Tacoma-Pierce County Health Department (TPCHD) officials announced Monday six groups will receive grants totaling $60,000 as part of the organization’s 2015 Walkability Grant Program.
In September, the Tacoma Daily Index reported the City of Tacoma applied for a $10,000 grant to conduct door-to-door canvassing surveys and host organized community meetings to gather information about transportation habits in Tacoma’s Hilltop and Lincoln District neighborhoods, as well as plan events that encourage pedestrians to use local streets for recreation and active transportation (see “$10K grant could boost Hilltop, Lincoln District walkability programs,” Tacoma Daily Index, Sept. 28, 2015).
Last month, a TPCHD spokesperson told the Tacoma Daily Index grant recipients would be announced in November (again, see “$10K grant could boost Hilltop, Lincoln District walkability programs,” Tacoma Daily Index, Sept. 28, 2015).
TPCHD’s Walkability Grant Program aims to improve walkability, health equity, and engagement in Pierce County communities in order to increase physical activity and prevent chronic diseases such as obesity, diabetes, hypertension, and hearth disease. The money comes from a Washington State Department of Health chronic disease prevention grant that promotes activities that lead to better health.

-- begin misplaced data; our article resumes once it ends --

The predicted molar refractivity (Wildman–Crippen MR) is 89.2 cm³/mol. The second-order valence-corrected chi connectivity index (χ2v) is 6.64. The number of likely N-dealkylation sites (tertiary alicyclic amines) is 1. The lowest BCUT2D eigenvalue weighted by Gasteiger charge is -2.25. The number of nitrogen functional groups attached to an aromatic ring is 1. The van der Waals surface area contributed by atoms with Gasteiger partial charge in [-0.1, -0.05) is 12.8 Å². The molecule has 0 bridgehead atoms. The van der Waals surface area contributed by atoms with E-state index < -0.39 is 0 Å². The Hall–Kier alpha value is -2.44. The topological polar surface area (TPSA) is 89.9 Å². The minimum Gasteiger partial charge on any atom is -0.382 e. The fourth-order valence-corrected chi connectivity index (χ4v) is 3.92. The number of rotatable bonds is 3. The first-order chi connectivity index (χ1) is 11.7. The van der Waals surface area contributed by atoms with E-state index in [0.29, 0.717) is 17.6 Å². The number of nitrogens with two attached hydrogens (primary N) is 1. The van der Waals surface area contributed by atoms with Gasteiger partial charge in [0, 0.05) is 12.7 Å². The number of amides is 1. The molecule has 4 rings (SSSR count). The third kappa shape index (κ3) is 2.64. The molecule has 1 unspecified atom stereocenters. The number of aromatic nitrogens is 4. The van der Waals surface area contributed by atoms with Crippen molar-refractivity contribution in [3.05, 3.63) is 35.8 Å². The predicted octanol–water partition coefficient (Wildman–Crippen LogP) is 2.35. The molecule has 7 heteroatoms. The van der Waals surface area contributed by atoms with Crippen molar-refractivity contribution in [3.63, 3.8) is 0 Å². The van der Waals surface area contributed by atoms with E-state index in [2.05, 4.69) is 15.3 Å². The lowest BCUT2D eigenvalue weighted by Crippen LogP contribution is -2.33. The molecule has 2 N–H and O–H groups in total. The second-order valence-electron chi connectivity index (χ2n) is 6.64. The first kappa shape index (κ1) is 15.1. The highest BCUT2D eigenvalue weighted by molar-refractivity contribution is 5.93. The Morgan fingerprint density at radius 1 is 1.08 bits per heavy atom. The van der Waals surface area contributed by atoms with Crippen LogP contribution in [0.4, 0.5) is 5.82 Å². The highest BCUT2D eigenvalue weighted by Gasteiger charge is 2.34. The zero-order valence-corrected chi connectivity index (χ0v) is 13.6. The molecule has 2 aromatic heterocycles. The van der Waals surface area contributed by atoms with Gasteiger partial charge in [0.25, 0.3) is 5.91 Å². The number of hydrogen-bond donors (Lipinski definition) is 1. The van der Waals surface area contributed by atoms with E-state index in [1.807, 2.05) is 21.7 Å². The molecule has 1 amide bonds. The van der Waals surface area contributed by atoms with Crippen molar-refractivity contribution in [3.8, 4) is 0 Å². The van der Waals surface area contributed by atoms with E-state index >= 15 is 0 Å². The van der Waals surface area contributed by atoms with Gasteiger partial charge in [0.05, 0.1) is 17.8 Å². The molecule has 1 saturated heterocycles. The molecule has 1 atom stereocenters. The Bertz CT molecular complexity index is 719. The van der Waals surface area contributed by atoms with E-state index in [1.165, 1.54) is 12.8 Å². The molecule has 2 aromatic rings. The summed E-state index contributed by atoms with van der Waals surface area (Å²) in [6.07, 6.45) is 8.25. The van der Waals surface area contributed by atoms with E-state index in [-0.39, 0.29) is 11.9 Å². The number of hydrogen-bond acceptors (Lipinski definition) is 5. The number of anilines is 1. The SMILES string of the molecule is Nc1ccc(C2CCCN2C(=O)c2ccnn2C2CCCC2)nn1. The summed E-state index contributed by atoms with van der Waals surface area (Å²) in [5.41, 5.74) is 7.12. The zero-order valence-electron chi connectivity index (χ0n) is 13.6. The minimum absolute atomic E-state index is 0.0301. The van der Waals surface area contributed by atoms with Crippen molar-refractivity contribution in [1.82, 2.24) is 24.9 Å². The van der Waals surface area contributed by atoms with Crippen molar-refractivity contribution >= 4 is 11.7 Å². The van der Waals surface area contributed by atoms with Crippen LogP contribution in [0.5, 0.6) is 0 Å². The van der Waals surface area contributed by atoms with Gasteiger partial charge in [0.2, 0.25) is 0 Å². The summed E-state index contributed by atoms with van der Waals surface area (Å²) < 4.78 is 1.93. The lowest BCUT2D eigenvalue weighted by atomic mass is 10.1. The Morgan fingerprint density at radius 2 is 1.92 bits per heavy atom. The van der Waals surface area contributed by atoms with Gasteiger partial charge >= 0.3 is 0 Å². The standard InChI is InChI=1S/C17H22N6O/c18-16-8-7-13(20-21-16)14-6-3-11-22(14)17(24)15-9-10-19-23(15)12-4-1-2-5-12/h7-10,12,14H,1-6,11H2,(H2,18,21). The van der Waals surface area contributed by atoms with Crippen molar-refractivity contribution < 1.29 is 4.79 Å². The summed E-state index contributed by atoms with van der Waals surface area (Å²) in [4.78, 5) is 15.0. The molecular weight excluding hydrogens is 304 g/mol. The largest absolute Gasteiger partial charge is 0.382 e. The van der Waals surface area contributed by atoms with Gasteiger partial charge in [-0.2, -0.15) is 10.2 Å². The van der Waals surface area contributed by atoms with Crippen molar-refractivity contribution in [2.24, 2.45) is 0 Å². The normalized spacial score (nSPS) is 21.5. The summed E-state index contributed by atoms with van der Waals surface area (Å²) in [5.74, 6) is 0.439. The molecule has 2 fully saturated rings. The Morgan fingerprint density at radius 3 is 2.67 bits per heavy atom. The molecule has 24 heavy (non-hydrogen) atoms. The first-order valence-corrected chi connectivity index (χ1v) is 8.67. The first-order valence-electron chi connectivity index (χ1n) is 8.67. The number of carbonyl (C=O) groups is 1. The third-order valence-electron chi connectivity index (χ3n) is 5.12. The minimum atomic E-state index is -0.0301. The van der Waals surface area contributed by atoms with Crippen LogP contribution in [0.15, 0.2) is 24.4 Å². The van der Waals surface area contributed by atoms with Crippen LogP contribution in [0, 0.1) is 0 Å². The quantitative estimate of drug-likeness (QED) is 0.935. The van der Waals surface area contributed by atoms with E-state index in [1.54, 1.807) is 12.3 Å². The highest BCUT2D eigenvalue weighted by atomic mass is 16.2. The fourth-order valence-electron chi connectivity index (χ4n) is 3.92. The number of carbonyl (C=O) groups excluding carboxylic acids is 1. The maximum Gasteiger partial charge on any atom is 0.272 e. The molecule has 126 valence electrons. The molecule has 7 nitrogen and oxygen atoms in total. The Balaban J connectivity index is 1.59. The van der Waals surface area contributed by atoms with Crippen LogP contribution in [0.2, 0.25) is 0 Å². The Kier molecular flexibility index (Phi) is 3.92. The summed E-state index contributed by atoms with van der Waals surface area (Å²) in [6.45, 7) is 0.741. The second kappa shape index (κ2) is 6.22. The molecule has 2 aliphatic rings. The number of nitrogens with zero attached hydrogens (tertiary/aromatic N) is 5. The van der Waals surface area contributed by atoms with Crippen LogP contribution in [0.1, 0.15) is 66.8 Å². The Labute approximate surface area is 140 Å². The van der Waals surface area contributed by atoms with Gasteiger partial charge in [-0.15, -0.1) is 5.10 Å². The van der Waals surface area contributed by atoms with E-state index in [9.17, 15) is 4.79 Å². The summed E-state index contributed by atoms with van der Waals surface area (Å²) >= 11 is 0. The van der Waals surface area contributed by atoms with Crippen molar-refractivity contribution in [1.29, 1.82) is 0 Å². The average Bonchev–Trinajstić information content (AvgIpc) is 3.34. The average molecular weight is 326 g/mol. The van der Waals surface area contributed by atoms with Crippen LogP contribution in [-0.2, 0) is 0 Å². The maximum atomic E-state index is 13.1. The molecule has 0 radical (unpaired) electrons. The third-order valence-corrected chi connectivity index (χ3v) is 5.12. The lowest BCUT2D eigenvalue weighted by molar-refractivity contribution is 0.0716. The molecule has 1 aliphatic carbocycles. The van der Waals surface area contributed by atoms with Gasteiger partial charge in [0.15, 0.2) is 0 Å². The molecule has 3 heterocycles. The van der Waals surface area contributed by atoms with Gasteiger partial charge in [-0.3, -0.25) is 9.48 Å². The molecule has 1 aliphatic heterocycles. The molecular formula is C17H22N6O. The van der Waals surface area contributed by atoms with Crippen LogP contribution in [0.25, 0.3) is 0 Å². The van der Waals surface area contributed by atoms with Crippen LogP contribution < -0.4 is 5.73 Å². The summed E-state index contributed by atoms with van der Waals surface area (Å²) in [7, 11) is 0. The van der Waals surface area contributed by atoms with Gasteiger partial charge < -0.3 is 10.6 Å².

According to a press release issued Monday morning by TPCHD, the following organizations will each receive $10,000 grants:
- Pierce Conservation District | Start walking groups, increased signage to promote walking in Salishan, Swan Creek and Food Forest areas;
- City of Tacoma/Healthy Homes, Healthy Neighborhoods | Start walking groups in Hilltop and Lincoln neighborhoods;
- Foundation for Healthy Generations/Salishan Community Health Advocates program | Start walking groups in the Salishan neighborhood;
- Asia Pacific Cultural Center | Start walking groups and walkathons in the South Tacoma neighborhood;
- Habitat for Humanity | Start walking groups in the Midland neighborhood;
- Know Your Ropes | Start walking groups, painted pathways and maps to increase physical activity in Hilltop.
TPCHD officials noted the community organizations that receive the grants will work with their neighbors between now and September 2016 to conduct assessments and develop plans to increase walkability in their neighborhoods.
“Walking is a form of exercise that most everyone can do, but sometimes lack of safe areas for walking gets in the way,” said TPCHD Physical Activity, Nutrition and Tobacco program manager Miae Aramori. “We want to help organizations figure out how they can overcome the barriers to walking in their communities, so more people can get moving. When the level of physical activity goes up, rates of chronic disease eventually goes down.”